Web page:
This was one of the comments we received at the Cambridge Cycling Campaign meeting this week. It was raised as something to be discussed and unfortunately there wasn’t enough time to do it justice in the context of talking about the broad and complex issues of UK cycling cultures. I thought I might do a bit more now.
Firstly, things that are obvious to some are not obvious to everyone. This is the essence of culture. We only have to travel to another town, not even to another country, to notice how cultural practices and norms change. Suddenly, we realise that the things that we think are ‘natural’, things that we take for granted are ours alone and different ways of living, different logics, exist in other places. These are the fundamentals of sociological research – attempting to understand the normative social and cultural structures that shape everyday life.
Obvious things are the first things we lose sight of. The norms and governing social rules by which we live our everyday lives tend to be mundane and boring. They become invisible. Drawing attention to these, rendering them visible, is one way of seeing them with fresh eyes and finding new ways of interrogating them – to understand where they have come from, how they are made and constantly sustained. A core tenet of ethnography, a particular qualitative research method, is to see the world through the eyes of participants. The researcher gains a nuanced understanding by immersing herself in the social, cultural and physical worlds of a particular group. It involves constantly comparing the unfamiliar with the familiar in an attempt to generate ‘a self-conscious awareness of what is learned, how it has been learned, and the social transactions that informed the production of such knowledge’ (Hammersley and Atkinson 1996:101).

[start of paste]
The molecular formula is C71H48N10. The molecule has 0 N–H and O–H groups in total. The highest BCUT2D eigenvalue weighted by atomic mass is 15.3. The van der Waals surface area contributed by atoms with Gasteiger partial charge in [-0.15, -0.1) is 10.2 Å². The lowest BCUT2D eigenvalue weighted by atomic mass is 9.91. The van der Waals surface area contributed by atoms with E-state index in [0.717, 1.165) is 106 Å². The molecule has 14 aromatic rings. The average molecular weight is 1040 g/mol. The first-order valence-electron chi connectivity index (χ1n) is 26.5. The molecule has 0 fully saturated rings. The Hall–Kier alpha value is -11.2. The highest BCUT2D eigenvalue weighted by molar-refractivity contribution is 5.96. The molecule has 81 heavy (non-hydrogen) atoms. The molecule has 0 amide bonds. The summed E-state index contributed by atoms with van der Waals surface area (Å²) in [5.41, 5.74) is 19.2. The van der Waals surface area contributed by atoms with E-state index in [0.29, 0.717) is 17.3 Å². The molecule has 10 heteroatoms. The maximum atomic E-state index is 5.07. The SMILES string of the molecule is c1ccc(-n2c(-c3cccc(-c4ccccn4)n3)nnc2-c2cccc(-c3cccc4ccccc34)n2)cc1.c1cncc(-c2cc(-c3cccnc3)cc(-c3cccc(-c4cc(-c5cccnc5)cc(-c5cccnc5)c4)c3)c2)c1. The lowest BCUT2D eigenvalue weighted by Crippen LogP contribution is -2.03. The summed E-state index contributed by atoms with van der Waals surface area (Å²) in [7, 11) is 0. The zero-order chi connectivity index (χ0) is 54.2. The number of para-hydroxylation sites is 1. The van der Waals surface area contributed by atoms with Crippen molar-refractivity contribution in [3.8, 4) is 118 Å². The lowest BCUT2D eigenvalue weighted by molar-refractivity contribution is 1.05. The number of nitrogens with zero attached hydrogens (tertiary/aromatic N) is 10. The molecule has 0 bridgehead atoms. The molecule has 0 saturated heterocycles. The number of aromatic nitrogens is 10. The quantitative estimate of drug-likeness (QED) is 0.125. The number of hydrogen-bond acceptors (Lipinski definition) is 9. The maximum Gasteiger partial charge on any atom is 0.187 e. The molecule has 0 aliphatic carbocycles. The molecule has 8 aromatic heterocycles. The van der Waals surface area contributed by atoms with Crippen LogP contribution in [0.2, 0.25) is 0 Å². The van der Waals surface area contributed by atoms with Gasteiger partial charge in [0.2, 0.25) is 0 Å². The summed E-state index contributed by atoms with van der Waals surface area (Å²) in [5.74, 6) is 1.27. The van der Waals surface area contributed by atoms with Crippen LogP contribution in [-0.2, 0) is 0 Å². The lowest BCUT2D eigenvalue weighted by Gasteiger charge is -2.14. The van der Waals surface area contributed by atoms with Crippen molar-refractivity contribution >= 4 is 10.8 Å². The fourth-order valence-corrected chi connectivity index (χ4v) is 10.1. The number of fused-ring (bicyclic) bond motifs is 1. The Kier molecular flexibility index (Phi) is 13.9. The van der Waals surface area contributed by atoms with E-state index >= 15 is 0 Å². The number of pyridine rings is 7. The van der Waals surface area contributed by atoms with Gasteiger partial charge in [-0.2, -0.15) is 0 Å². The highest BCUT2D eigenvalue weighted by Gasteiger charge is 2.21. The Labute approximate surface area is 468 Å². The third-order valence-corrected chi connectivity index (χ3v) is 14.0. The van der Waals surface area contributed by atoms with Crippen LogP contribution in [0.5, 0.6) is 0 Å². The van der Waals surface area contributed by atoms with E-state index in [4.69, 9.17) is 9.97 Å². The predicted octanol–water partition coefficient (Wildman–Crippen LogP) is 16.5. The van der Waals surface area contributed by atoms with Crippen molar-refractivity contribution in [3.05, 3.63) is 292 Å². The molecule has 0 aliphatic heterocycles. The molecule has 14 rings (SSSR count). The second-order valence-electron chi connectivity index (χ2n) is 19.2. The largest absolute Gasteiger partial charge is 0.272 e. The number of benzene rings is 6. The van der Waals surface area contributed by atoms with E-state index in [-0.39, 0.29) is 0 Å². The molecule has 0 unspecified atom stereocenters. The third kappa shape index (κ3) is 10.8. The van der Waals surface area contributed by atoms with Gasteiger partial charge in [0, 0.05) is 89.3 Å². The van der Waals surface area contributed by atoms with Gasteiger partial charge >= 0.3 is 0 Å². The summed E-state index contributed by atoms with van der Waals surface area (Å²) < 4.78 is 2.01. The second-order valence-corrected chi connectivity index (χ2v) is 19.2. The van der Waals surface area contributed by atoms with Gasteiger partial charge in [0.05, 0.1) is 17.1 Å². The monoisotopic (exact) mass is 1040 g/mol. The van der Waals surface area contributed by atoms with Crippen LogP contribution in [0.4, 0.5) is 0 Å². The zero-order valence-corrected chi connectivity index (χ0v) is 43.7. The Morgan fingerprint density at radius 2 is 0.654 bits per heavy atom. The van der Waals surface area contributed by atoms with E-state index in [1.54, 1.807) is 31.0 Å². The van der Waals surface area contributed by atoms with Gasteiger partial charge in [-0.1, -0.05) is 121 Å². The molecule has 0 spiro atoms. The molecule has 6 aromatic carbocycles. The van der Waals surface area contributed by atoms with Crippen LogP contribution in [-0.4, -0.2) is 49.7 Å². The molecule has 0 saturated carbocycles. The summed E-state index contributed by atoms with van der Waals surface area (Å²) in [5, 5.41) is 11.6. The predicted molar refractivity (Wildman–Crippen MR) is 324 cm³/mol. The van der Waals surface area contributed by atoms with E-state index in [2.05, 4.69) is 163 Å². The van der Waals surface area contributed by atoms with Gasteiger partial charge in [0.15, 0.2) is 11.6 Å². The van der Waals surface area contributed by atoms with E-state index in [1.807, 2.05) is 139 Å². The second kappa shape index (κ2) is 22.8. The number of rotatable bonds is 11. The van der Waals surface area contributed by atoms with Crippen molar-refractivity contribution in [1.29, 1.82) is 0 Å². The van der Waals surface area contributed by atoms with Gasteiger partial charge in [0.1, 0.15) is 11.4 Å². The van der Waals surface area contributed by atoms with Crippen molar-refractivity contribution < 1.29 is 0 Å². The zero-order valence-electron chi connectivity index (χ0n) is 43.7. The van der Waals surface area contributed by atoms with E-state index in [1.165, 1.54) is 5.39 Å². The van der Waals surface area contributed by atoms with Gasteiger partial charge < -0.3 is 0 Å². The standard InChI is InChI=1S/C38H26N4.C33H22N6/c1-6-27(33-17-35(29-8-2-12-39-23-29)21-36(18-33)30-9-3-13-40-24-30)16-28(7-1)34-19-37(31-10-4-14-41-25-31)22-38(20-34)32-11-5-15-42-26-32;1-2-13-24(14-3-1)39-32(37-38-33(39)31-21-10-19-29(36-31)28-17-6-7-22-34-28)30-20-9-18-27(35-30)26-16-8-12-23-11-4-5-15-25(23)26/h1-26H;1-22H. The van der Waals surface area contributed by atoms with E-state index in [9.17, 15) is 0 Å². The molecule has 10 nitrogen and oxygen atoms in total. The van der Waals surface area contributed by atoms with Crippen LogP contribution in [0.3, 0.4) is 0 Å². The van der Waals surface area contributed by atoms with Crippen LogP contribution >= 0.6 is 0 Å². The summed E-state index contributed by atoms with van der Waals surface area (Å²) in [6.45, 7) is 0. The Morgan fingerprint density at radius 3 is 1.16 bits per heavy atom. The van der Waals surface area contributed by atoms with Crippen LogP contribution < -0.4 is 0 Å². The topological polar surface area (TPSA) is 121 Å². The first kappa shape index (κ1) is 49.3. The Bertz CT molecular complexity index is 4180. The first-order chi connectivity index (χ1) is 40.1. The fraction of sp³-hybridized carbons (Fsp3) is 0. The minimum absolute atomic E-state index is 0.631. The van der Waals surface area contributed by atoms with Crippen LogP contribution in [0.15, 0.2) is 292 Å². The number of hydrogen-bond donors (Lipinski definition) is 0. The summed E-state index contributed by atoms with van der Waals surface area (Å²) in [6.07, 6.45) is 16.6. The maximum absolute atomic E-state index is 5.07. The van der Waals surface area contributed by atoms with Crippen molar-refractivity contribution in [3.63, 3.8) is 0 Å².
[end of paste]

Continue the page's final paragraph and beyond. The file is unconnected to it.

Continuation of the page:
Obvious things are not fixed or static. We are flexible emotional beings living in complex human and non-human networks. Our meanings and understandings of the world are made and re-made on a daily basis. We produce meaning in our actions, interactions and language in and around the things around us. These change. We change. Looking closely at these things enables us to see what operates as catalysts to facilitate these changes. I am currently doing archival cycling research and reading ‘obvious’ things from the 1890s which brings to light the extraordinary fight women had in challenging the social, political and physical constraints of Victorian society to ride safety bicycles, wear bifurcated skirts and rise up against the abuse hurled at them in the streets.
Obvious things are not boring. Susan Leigh Star, one of my favourite writers, has done much to advocate the study of ‘boring’ things. She focuses on infrastructures, arguing that they are often overlooked because they are considered ‘singularly unexciting’ (1999:377). Partially this is because they have taken the mode of pipes supplying water or sewerage or cables that channel electricity and phone data, which means they are either hidden in the landscape and architecture of the home or have become so ubiquitous they are rendered invisible. She argues that it is only through a study of the unstudied, the things we take for granted, that we can hope to see new and previously neglected connections and meanings. Although we are fully aware of how these infrastructures furnish essential services we are also content to ignore them until such times as they fail or breakdown. This approach attends to the idea that seemingly unremarkable artefacts and systems make explicit the familiar and taken-for-granted ways in which people make sense of and operate in everyday life.
Ultimately, if we are doing our job well then the people in our research should recognise themselves and see the ‘obvious’ in our results. Yet, to others outside this field of research our findings should be much less obvious, more surprising and potentially interruptive.